It's projected that this year Millennials will represent about 50% of the workforce - and with each passing year, more and more are entering positions of responsibility in businesses.
Millennials - sometimes also known as Generation Y - are particularly important for small-to-medium sized businesses, which often have a large percentage of younger employees. Millennials are also one of the most entrepreneurial of all recorded generations. They are already launching more businesses, at a younger age, while employing more people, than the Boomers ever did.
In short, Millennials absolutely should not be overlooked in B2B sales simply due to their relatively young age. Their value as customers within your sales ecosystem will only grow, year by year, potentially for decades to come. There is a catch, however: Millennials are also radically unlike any previous generation in terms of their tastes, preferences, ideals, and buying behavior.
Perhaps more than any other single trait, Millennials despise feeling deceived or lied-to. They have very little patience for excessive hyperbole, deceptive claims, misleading charts, or anything else along those lines. Honesty is always the best policy when dealing with Millennials. Why?
One of the defining traits of Millennials is that they grew up on\with the Internet. They aren’t merely comfortable doing self-research through sources like Google, they prefer it. Studies of Millennials have shown that less than 20% consider salespeople, alone, to be a reliable source of information. Further, according to The McCarthy Group, a whopping 84% do not trust traditional advertising.
In other words, you can safely assume that any substantial claim made about your product, service, or company will be vetted independently by a large portion of your Gen-Y leads. This is why it’s so important to be honest and transparent in marketing and outreach materials. Who do they trust?
According to a Kissmetrics study, nearly 9 out of 10 Millennials trust personal recommendations from friends or family above claims made by companies themselves. They are also strongly influenced by user-created content, such as online reviews. Additionally, they are more likely to trust recommendations and ideas from actual expert sources (like peer-reviewed science) than previous generations.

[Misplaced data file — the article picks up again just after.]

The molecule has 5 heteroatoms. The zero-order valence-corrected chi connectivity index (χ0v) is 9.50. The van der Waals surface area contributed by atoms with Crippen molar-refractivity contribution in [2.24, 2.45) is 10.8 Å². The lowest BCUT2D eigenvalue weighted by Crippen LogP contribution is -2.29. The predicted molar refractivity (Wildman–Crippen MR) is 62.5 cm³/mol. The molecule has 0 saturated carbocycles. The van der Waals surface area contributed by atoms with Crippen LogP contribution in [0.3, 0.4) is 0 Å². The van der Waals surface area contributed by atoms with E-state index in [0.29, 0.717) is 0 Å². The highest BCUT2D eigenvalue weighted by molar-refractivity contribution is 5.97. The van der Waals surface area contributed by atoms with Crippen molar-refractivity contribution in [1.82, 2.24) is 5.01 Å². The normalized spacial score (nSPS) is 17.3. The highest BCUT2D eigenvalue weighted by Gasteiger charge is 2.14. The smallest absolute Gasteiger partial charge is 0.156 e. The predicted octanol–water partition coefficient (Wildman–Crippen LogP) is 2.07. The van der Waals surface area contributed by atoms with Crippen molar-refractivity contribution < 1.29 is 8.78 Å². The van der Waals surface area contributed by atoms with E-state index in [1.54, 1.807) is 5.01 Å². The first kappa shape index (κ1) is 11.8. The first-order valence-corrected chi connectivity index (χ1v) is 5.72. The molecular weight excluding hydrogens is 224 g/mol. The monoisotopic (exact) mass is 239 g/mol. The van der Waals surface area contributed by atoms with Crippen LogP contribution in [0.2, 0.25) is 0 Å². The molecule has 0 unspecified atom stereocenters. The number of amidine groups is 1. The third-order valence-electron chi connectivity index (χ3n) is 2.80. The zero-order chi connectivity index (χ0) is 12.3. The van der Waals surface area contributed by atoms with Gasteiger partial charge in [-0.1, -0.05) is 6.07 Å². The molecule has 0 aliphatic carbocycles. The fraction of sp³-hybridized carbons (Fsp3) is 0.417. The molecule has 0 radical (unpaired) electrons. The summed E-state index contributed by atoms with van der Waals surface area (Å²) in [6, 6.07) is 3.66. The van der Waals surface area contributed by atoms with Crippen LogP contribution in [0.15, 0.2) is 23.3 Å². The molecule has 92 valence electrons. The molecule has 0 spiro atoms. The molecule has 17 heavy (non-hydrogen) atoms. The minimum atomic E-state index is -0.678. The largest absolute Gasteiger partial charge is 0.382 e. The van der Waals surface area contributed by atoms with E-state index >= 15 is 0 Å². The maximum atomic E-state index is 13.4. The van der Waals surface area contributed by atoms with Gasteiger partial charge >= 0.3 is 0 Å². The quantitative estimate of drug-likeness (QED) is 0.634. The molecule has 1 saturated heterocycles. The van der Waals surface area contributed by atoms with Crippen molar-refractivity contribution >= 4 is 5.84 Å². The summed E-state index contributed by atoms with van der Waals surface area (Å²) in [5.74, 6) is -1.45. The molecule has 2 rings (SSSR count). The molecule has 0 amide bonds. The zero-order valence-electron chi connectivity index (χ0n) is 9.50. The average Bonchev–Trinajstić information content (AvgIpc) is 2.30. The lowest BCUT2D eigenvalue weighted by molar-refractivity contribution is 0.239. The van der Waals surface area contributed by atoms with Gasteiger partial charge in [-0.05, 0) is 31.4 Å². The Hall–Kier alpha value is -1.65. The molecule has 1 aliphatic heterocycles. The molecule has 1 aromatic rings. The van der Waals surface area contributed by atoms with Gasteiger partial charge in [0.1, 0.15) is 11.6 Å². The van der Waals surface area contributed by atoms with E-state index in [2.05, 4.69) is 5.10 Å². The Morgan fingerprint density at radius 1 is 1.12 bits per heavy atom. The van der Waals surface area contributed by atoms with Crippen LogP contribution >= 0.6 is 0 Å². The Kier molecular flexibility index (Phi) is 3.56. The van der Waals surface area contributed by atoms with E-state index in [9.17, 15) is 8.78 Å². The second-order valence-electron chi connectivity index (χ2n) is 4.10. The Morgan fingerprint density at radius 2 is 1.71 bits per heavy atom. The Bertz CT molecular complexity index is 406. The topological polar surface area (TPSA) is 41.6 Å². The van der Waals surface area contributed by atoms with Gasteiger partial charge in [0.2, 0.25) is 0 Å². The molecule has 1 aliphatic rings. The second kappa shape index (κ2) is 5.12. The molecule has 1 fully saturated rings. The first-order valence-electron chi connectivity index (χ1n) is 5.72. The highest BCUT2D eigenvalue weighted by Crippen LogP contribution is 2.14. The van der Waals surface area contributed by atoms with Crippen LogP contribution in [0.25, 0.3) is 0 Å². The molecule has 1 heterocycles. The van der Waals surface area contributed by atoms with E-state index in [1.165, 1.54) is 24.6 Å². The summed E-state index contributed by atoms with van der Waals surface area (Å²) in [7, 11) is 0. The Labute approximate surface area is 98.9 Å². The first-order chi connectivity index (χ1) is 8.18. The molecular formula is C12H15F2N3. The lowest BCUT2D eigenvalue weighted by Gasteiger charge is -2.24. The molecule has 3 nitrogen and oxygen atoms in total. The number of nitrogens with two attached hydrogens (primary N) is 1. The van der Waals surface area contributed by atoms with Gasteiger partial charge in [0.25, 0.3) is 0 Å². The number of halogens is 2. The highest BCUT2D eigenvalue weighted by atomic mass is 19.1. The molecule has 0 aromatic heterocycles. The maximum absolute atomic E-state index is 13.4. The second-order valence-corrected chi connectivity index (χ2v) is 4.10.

Really, Millennials basically mistrust traditional advertising. There’s just no way to sugarcoat that conclusion. Having grown up bombarded by advertising non-stop, they want it to go away. This means a strong social media strategy built on peer reviews and created content is basically a necessity. Now, there is a silver lining here.
For business that prove themselves to be legitimate, honest, and overall trustworthy, their Millennial buyers will often become some of their most enthusiastic brand ambassadors. In the same way they highly trust peer recommendations, they are also glad to offer recommendations to their own peers when they believe they’ve found a valid cause.
Although that recommendation may be in the form of a meme image on Facebook…
It’s easy to mock Millennials for their infamously short attention span. But, again, it’s a byproduct of growing up on the Internet. They are accustomed to receiving information in small doses, via a huge variety of media, and very often in disconnected simultaneous streams thanks to the ever-growing trend of second-screen device use.
Any B2B Millennial content strategy should mirror this. Favor visual and video content over forms that require more dedicated concentration. Try to create content which is easily-shared over social media services. Mix up the types of media used as much as possible. And perhaps as a tradeoff to their short attention spans...
Millennials think big and dream big. After all, they’ve grown up playing video games online with people around the world with little concern for geography. They see the world as a connected place, and humanity as one race. Likewise, their business dreams are often just as big and inclusive, full of progressive or paradigm-shifting ideas.
Play to this. Emphasize the big picture. Talk in terms of mutual benefit rather than one-sided arguments. Show off your own global-mindedness or ecologically-friendly ideas. Be a thought leader: Millennials love new ideas.